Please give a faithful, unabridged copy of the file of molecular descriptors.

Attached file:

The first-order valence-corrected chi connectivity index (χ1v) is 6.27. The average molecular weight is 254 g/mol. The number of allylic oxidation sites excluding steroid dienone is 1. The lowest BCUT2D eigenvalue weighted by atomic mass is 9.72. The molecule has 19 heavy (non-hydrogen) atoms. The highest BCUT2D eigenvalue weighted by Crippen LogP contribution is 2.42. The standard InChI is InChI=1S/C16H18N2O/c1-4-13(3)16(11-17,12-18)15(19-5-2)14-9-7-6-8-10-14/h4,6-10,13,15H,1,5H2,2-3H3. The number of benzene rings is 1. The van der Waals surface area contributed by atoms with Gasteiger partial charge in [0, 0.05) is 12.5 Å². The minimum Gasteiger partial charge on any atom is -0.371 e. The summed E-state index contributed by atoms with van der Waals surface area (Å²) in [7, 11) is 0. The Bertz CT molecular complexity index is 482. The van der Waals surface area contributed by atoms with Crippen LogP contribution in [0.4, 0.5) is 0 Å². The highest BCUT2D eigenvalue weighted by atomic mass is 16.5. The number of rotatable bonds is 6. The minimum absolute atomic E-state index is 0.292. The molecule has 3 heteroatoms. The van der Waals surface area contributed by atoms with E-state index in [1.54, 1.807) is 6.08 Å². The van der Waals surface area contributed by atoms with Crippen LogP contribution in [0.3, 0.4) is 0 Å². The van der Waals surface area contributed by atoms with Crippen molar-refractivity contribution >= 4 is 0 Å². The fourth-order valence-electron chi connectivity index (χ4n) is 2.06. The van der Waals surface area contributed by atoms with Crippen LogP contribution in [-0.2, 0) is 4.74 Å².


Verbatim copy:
The first-order valence-corrected chi connectivity index (χ1v) is 6.27. The average molecular weight is 254 g/mol. The number of allylic oxidation sites excluding steroid dienone is 1. The lowest BCUT2D eigenvalue weighted by atomic mass is 9.72. The molecule has 19 heavy (non-hydrogen) atoms. The highest BCUT2D eigenvalue weighted by Crippen LogP contribution is 2.42. The standard InChI is InChI=1S/C16H18N2O/c1-4-13(3)16(11-17,12-18)15(19-5-2)14-9-7-6-8-10-14/h4,6-10,13,15H,1,5H2,2-3H3. The number of benzene rings is 1. The van der Waals surface area contributed by atoms with Gasteiger partial charge in [0, 0.05) is 12.5 Å². The minimum Gasteiger partial charge on any atom is -0.371 e. The summed E-state index contributed by atoms with van der Waals surface area (Å²) in [7, 11) is 0. The Bertz CT molecular complexity index is 482. The van der Waals surface area contributed by atoms with Crippen LogP contribution in [0.4, 0.5) is 0 Å². The highest BCUT2D eigenvalue weighted by atomic mass is 16.5. The number of rotatable bonds is 6. The minimum absolute atomic E-state index is 0.292. The molecule has 3 heteroatoms. The van der Waals surface area contributed by atoms with E-state index in [1.54, 1.807) is 6.08 Å². The van der Waals surface area contributed by atoms with Crippen LogP contribution in [0.3, 0.4) is 0 Å². The van der Waals surface area contributed by atoms with Crippen molar-refractivity contribution >= 4 is 0 Å². The fourth-order valence-electron chi connectivity index (χ4n) is 2.06. The van der Waals surface area contributed by atoms with Crippen LogP contribution in [-0.2, 0) is 4.74 Å².